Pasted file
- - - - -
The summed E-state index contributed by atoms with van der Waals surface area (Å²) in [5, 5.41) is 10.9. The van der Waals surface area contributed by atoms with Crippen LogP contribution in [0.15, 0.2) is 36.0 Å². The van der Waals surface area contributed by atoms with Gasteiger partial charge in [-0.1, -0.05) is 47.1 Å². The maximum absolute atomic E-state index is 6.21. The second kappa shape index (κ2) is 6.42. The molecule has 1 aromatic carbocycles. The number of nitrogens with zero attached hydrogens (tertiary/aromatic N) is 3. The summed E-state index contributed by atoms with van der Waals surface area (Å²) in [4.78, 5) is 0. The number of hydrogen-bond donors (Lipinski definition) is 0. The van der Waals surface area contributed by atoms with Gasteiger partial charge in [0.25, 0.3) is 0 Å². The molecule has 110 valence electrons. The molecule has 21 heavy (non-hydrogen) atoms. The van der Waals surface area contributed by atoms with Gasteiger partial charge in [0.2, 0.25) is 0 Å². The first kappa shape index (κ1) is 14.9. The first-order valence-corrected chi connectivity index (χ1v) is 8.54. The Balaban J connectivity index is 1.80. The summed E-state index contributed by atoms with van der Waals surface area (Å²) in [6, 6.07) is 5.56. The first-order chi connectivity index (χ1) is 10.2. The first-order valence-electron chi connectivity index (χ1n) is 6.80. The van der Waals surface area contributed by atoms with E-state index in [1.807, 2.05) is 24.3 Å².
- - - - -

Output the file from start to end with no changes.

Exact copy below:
The summed E-state index contributed by atoms with van der Waals surface area (Å²) in [5, 5.41) is 10.9. The van der Waals surface area contributed by atoms with Crippen LogP contribution in [0.15, 0.2) is 36.0 Å². The van der Waals surface area contributed by atoms with Gasteiger partial charge in [-0.1, -0.05) is 47.1 Å². The maximum absolute atomic E-state index is 6.21. The second kappa shape index (κ2) is 6.42. The molecule has 1 aromatic carbocycles. The number of nitrogens with zero attached hydrogens (tertiary/aromatic N) is 3. The summed E-state index contributed by atoms with van der Waals surface area (Å²) in [4.78, 5) is 0. The number of hydrogen-bond donors (Lipinski definition) is 0. The van der Waals surface area contributed by atoms with Gasteiger partial charge in [0.25, 0.3) is 0 Å². The molecule has 110 valence electrons. The molecule has 21 heavy (non-hydrogen) atoms. The van der Waals surface area contributed by atoms with Gasteiger partial charge in [0.2, 0.25) is 0 Å². The first kappa shape index (κ1) is 14.9. The first-order valence-corrected chi connectivity index (χ1v) is 8.54. The Balaban J connectivity index is 1.80. The summed E-state index contributed by atoms with van der Waals surface area (Å²) in [6, 6.07) is 5.56. The first-order chi connectivity index (χ1) is 10.2. The first-order valence-electron chi connectivity index (χ1n) is 6.80. The van der Waals surface area contributed by atoms with E-state index in [1.807, 2.05) is 24.3 Å².